While helping to put up the show on Thursday, I learned some tips about placing art pieces together. Here is what I surmised:
  • A face in a piece will always attract the most attention. Our eyes are drawn to it. To be placed with such a piece, the second piece has to be visually strong enough to command its own attention without distracting from the face. 
  • Similar colours in two pieces may help them to "play nicely with each other". There still needs to be enough contrast so that they don't just blend into each other.
  • Shapes in both pieces are important. A piece with straight lines may not play nicely with a piece that is mostly curves or more flowing. 
  • I also learned that I have pretty good colour instincts. It's great though to know why something works or doesn't work since saying "that it doesn't feel right" isn't the best way to express your opinion.
  • As I write these tips down, I realise that these also applies to auditioning fabrics for a project. On the other hand, breaking the rules will often create stress, contrast and interest. It just depends on the effect the artist is going for.
I have linked this post to the following linky parties. Please check them out to see what others are doing. Thanks for stopping by.
Off the Wall Friday; Can I Get a Whoop Whoop? Fabric Frenzy Friday; and Lessons Learned Linky

Wednesday, March 30, 2016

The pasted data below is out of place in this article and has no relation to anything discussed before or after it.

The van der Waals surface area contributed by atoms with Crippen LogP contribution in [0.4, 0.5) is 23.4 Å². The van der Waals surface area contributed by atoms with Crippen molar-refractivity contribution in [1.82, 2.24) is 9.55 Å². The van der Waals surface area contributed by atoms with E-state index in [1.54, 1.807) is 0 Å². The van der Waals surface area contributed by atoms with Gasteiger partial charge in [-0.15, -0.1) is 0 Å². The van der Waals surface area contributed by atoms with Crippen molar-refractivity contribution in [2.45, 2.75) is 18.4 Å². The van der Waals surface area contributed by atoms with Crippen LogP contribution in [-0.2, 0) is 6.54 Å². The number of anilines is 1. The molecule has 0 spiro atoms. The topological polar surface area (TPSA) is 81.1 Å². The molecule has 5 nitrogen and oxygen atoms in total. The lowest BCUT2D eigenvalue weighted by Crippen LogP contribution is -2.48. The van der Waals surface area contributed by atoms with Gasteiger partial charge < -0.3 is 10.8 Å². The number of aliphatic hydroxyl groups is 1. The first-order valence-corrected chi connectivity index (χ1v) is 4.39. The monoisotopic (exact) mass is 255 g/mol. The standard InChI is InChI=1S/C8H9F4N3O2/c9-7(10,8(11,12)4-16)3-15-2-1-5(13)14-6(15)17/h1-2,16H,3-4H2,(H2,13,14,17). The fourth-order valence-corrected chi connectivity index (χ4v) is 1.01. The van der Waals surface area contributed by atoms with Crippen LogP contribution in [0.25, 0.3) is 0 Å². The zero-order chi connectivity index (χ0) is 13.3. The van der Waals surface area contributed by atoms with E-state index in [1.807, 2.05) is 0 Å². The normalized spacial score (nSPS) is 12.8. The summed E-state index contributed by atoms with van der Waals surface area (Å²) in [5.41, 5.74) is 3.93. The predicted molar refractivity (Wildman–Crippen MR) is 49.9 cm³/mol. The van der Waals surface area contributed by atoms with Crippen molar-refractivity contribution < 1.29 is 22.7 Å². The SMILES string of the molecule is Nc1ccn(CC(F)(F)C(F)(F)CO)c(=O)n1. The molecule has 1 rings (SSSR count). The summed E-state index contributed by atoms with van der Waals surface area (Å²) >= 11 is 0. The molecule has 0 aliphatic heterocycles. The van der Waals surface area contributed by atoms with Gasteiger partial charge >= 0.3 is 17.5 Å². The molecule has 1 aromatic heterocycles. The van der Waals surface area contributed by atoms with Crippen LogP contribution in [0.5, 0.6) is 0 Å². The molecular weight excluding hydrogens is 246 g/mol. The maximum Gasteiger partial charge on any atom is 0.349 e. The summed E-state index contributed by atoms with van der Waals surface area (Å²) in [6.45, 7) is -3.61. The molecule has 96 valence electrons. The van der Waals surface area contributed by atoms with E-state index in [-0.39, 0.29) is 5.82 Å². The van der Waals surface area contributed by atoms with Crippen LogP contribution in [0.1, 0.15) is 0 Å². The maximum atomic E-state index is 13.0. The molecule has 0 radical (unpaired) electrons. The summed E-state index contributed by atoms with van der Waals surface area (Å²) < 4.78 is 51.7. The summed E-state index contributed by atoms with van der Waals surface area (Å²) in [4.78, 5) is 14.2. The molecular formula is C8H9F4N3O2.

Woven Landscape Finished

Completed Woven Landscape - 13" x 17.5"
Here is my completed Woven Landscape.

My last post introduced my latest landscape art quilt. I talked about my inspiration, my love of weaving and my struggle with the design of the trees.









Once I finished the trees with matching fabric and organza, I stitched them on with embroidery thread. I then added more embroidered flowers and changed some of the original appliqued flowers.
Getting the trees right


It was then time to consider how I was going to finish the quilt. I really liked the woven pieces sticking out at the edges, and didn't want to loose these by adding a binding.

I have no idea where I got the inspiration to find ribbon to frame the picture while keeping the edges intact. Off I went to my local craft shop and I found the perfect ribbon of jute and cotton.

However, if I was going to finish it this way, I had to figure out how to add the backing and batting to the quilt without the binding. I ended up tucking in the backing edges between the batting and the quilt top. I then attached the backing and batting to the top by sewing on the ribbon. It wasn't quite as neat as I would have liked, but not bad for a first attempt. I hope to make more of these woven pieces and perfecting the backing.
Quilted and beaded sky
The entire piece is densely hand-quilted, mostly echoing the shapes. There are also a few beads in the sun and within the flowers.
Close-up of the flowers with beading
Foundation paper pieced label
The finishing touch was the label. It's a 4" foundation paper pieced block in the same colours as the trees and backing.

I'm thrilled to have the piece ready for next week's Out of the Box Fibre Artists' Fibre Fling 5 Show & Sale. If you're in Ottawa, I hope you'll consider attending. The artists are incredibly talented. It should be a great show.

What I learned:
  • As always, when I get frustrated with a piece, it's important to let it sit for a few days. Inspiration will eventually come!
  • I was lucky to find the jute/cotton ribbon for the border and even luckier to have somehow thought of that as an option.
  • I really like the look of the dense quilting. It's very effective.


Check out these linky parties: Oh Scrap!, Linky Tuesday, Let's Bee Social, Needle & Thread Thursday, MOP Monday, Monday Making, Main Crush Monday, Off the Wall Friday, Fabric Frenzy Friday,